Operation of the basic trap density measurement circuit shown in FIG. 1 will now be described. With a selected potential applied to the gate of the test IGFET 10, a drain potential VD provided by a regulated supply 19 drives a drain current ID through the conducting channel between the source and the drain contacts. A constant current generator 20 drives a current IO into a junction A so that a small difference in current ID - IO passes through a resistor 21. The resulting voltage drop across that resistor is applied to the input of the amplifier 16. At balance, that is, when ID equals IO, the amplifier produces zero output. When ID differs from IO, it produces an output voltage Vgi that is proportional to the change in ID which corresponds to the change in channel conductance.
A selected initial bias potential Vgo is applied to the gate, G, from adjustable regulated voltage source 22 when fast electronic circuit switch S1 is closed and a suitable electronic switch S2 such as an MOSFET, is simultaneously opened. For a selected bias potential Vgo, a current IO is adjusted to give a zero output from the amplifier immediately after closing the switch. That is a balance condition in which IO is equal to ID. This balance condition is set by trial and error, i.e., by repeatedly observing the initial response and adjusting IO until this balance is achieved. This process should be performed at short time intervals so that equilibrium will be reestablished between trials. The initial balancing step is necessary to minimize the required amplifier output and thus reduce feedback error. The output voltage Vgi at later times is then just the change in gate voltage required to compensate for the injected charge. The bias Vgo equal to the initial gate voltage after closing the switch is the unperturbed gate voltage (before space charge injection) and thus determines the field at the interface which is maintained constant during the measurement.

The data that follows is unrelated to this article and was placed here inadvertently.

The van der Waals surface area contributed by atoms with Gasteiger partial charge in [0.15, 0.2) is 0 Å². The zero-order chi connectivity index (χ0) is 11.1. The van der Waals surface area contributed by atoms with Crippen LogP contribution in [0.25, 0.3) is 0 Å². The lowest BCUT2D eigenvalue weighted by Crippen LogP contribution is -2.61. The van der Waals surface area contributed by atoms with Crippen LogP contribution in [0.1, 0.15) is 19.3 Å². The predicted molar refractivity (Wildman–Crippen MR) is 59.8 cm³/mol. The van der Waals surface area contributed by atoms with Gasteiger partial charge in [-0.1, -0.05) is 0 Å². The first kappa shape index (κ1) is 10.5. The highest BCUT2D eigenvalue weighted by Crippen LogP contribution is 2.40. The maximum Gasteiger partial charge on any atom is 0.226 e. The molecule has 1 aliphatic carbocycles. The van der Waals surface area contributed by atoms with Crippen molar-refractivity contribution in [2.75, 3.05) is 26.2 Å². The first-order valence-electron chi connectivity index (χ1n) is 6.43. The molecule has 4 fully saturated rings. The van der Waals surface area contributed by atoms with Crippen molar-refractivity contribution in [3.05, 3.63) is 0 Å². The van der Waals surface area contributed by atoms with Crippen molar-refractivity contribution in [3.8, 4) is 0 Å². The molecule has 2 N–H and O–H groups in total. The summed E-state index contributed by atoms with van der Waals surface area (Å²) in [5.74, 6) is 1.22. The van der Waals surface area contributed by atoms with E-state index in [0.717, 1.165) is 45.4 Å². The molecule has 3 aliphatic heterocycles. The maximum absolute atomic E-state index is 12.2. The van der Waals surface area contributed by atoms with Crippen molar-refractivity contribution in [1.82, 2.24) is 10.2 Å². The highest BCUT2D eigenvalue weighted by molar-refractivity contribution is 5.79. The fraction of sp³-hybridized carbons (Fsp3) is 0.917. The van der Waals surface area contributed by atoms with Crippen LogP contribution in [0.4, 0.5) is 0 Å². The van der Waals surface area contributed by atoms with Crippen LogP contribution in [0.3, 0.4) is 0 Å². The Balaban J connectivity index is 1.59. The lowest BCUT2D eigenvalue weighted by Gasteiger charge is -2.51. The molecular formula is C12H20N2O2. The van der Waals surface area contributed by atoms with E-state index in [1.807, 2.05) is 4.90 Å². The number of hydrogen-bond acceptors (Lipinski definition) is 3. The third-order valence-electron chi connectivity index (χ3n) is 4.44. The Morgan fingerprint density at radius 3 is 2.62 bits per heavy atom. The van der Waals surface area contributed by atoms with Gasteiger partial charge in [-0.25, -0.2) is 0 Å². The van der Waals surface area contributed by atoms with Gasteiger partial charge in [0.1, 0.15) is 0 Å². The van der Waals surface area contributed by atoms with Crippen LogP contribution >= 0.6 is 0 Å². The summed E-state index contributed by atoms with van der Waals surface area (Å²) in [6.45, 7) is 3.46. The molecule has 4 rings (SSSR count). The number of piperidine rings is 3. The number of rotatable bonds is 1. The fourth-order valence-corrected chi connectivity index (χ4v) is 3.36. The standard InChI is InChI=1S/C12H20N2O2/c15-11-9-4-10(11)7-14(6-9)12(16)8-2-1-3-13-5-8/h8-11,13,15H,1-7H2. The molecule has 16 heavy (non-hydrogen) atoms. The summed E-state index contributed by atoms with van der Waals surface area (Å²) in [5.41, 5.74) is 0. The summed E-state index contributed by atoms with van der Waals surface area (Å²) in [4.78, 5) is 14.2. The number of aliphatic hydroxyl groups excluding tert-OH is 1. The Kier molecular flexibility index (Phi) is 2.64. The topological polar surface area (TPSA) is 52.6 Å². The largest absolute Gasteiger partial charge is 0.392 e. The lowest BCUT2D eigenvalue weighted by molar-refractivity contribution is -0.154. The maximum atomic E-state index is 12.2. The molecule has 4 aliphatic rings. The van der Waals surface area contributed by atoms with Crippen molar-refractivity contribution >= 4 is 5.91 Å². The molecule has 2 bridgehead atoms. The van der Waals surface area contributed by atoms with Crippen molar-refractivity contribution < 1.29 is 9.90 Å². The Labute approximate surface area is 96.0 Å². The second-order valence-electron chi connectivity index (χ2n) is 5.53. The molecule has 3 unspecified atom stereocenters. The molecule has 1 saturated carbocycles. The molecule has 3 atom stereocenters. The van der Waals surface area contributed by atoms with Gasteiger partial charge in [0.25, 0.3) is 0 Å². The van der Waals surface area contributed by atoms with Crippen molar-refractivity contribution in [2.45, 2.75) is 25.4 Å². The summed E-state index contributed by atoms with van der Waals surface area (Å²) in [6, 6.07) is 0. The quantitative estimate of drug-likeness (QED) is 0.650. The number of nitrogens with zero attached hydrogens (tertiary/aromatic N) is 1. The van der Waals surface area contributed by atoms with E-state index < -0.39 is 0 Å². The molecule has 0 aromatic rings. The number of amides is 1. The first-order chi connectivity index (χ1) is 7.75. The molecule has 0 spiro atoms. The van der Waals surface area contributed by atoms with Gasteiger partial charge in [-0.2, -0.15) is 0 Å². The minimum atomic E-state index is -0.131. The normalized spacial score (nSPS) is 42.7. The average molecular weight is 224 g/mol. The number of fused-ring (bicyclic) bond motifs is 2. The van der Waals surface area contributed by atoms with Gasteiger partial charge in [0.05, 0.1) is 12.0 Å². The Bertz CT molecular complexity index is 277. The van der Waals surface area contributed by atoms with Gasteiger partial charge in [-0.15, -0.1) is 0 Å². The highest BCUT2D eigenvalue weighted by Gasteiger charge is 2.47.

As time proceeds after simultaneously closing the switch S1 and opening switch S2, the output voltage Vgi increases as required to compensate for the injected space charge so that the channel conductance and thus the interface field is maintained nearly constant (i.e., ID = IO). This change ΔVg may be displayed as a function of time, or the log of time, on an oscilloscope and chart recorder, as mentioned previously.
A series of measurements at different interface fields are obtained by changing the gate bias voltage Vgo in discrete increments. Typically, Vgo might be 5 volts for the initial measurement with incremental steps of 3 volts for succeeding measurements. The actual values will depend on the dielectric film under investigation and the precision of results desired. Between measurements on a given IGFET, equilibrium is reestablished by allowing the charge to relax through a bleeder resistor 23 connected from the gate electrode to circuit ground while the switch S1 is open for a period on the order of minutes to hours. The switch S2 is closed during this relaxation time to avoid saturation of the amplifier prior to initiating measurement. As mentioned, all measurements are preferably made at liquid nitrogen temperatures. That is for the purpose of facilitating any calculations that may be carried out based on the measurements made.